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BY DESIGN : The New Commodity: Trading Silver for Gold

August 18, 1994|WILLIAM KESSEL | SPECIAL TO THE TIMES

Just as Disney will pull "The Lion King" from theaters at the height of its popularity, Greg Arnette has yanked his company's best-selling sunglasses from store shelves.

The move was prompted by fears that the 1950s-style wrap-around, chrome-plated plastic shades--called Ravens--were becoming overexposed. The Beastie Boys wore them on the covers of Details and Vibe, Lenny Kravitz wore them on "MTV Unplugged," and Madonna wore them to a Laker game. Next thing you know, a face-lifted Mick Jagger might wear them to the Voodoo Lounge.

"We discontinued the chromes because we didn't want them to be played out," marketing director Chris Burke says. "We don't want to be an Oakley or a Ray-Ban. You lose a little bit of your coolness and your hipness if you get that big."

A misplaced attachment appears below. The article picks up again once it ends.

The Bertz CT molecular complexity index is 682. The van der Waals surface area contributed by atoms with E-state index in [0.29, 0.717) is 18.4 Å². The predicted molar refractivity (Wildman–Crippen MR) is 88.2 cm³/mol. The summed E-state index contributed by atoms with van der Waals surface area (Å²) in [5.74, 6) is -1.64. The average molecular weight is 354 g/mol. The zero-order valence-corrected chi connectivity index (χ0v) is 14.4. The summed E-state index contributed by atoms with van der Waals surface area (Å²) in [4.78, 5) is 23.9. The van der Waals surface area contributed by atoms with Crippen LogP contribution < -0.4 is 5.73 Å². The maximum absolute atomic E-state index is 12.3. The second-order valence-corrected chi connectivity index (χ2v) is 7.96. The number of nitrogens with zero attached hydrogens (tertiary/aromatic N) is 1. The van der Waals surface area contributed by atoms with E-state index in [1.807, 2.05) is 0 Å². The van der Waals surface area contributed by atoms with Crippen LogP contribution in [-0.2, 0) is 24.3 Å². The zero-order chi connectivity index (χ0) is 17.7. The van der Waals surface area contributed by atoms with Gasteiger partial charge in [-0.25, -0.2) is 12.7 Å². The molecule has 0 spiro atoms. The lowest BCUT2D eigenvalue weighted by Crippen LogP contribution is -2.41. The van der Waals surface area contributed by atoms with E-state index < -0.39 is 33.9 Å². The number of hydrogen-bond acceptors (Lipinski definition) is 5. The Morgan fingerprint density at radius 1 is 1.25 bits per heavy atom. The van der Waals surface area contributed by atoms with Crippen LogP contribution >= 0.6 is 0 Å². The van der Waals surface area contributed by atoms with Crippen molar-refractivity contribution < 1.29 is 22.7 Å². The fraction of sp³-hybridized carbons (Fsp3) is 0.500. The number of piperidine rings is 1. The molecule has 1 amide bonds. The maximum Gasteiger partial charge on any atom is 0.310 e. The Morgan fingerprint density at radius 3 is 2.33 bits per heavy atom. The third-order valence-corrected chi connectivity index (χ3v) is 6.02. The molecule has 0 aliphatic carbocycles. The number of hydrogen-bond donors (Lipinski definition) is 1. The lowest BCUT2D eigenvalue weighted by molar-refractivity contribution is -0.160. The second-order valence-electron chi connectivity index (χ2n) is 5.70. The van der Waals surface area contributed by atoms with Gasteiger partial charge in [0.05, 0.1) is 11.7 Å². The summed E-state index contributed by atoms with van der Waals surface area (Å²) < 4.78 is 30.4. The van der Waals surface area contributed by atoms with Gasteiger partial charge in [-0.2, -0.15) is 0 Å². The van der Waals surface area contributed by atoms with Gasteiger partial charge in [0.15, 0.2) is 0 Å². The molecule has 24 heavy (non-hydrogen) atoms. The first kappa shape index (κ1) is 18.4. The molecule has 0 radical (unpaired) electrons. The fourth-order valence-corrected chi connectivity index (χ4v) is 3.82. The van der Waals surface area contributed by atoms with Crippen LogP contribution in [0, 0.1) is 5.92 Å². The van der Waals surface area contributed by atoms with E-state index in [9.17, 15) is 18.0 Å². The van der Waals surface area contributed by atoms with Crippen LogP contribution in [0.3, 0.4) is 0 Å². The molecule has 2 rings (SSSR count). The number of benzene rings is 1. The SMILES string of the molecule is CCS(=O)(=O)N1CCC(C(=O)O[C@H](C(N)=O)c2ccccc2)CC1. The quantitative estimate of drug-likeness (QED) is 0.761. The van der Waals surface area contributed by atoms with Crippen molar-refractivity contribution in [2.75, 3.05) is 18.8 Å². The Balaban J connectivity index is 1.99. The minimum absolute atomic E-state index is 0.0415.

Arnette created the glasses 2 1/2 years ago as an alternative to high-tech black ski and snowboarding goggles. When top snowboarders Steve Graham, Brian Thien and Mike Ranquet donned Ravens, it seems everyone else did too. Since then, Arnette's San Clemente-based company, called Arnet (he dropped the "te" because it fouled up the company logo), has sold more than 4,000 pairs of the sleek $75 frames.

Arnette hasn't left his snowboarding Raven customers in an ultraviolet-ray lurch. A new variation in gold will be available at surf shops (such as the Pacific Sunwear chain, North Hollywood's Val Surf & Sport and Surfside Sports in Newport Beach) later this summer.

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